This is a cross-sectional, economic study (cost of disease) conducted in the Clinical Hospital of the University of Sao Paulo Medical School, Ribeirão Preto, Brazil. This is a public, tertiary referral hospital in Brazil, supported by national and state level funding. The hospital has 875 beds and is qualified by the Brazilian Ministry of Health as a center for high- complexity care in Oncology. Also, the institution is nationwide known for promoting high quality health care, education and research.

Inclusion criteria

First, all patients aged greater than or equal 18 years with a diagnosis of malignant neoplasm of colon and/or rectosigmoid junction and/ or rectum (International Classification of Diseases for Oncology codes C180-190, C19 and C20) were eligible. Second, we identified those patients with diagnosis of metastatic disease (clinical stage IV), presenting at least one measurable target lesion according to Response Evaluation Criteria In Solid Tumors (RECIST) [20]. Patients who had undergone previous chemotherapies were also included, i.e. one patient may have been included in more than one analysis, accordingly with different or subsequent chemotherapeutic regimens.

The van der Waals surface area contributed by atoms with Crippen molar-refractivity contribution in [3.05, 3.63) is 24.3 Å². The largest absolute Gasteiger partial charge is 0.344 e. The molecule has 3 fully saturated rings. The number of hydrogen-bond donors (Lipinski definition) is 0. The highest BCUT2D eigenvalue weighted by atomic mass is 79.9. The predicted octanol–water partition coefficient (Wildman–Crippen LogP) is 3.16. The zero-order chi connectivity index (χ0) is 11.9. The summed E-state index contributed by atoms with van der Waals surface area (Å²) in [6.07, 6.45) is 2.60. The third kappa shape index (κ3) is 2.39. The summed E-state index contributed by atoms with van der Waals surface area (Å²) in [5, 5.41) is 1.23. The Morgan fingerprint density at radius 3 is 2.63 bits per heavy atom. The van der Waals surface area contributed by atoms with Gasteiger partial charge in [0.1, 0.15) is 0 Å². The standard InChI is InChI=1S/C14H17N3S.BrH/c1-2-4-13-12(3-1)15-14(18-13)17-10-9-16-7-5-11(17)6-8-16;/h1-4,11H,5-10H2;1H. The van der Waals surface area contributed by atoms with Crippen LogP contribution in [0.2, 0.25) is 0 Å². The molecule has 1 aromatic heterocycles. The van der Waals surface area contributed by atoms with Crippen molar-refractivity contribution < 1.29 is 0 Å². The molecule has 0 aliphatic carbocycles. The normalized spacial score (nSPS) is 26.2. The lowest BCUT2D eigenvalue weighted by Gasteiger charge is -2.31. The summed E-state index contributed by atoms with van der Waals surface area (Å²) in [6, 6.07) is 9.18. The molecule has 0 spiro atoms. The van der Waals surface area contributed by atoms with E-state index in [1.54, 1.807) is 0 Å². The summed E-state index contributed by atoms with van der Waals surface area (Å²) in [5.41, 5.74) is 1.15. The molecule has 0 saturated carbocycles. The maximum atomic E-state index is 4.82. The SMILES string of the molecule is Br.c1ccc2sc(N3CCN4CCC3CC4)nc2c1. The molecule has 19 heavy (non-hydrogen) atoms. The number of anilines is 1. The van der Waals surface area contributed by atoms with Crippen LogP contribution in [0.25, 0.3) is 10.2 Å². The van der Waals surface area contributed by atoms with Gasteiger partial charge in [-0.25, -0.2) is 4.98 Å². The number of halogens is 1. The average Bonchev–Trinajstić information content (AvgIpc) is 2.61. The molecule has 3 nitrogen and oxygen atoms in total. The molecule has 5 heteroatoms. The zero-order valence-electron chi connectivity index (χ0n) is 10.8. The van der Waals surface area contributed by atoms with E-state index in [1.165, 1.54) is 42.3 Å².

Data source

Data were collected from the electronic medical records of the hospital and the oncology center from January 01, 2009 to October 31, 2013. These systems provide information regarding patient’s sociodemographic data, diagnosis, treatment and progression of malignant neoplasm cases, morphological and topographical description of tumors, as well as registration of date of utilization and all costs related to medications and laboratory and imaging tests, both in the outpatient and inpatient services per patient. Data regarding costs related to preparation and administration of infusion regimens were obtained from the pharmacy and nursing staff of the chemotherapy center respectively.

Measurement and valuation of cost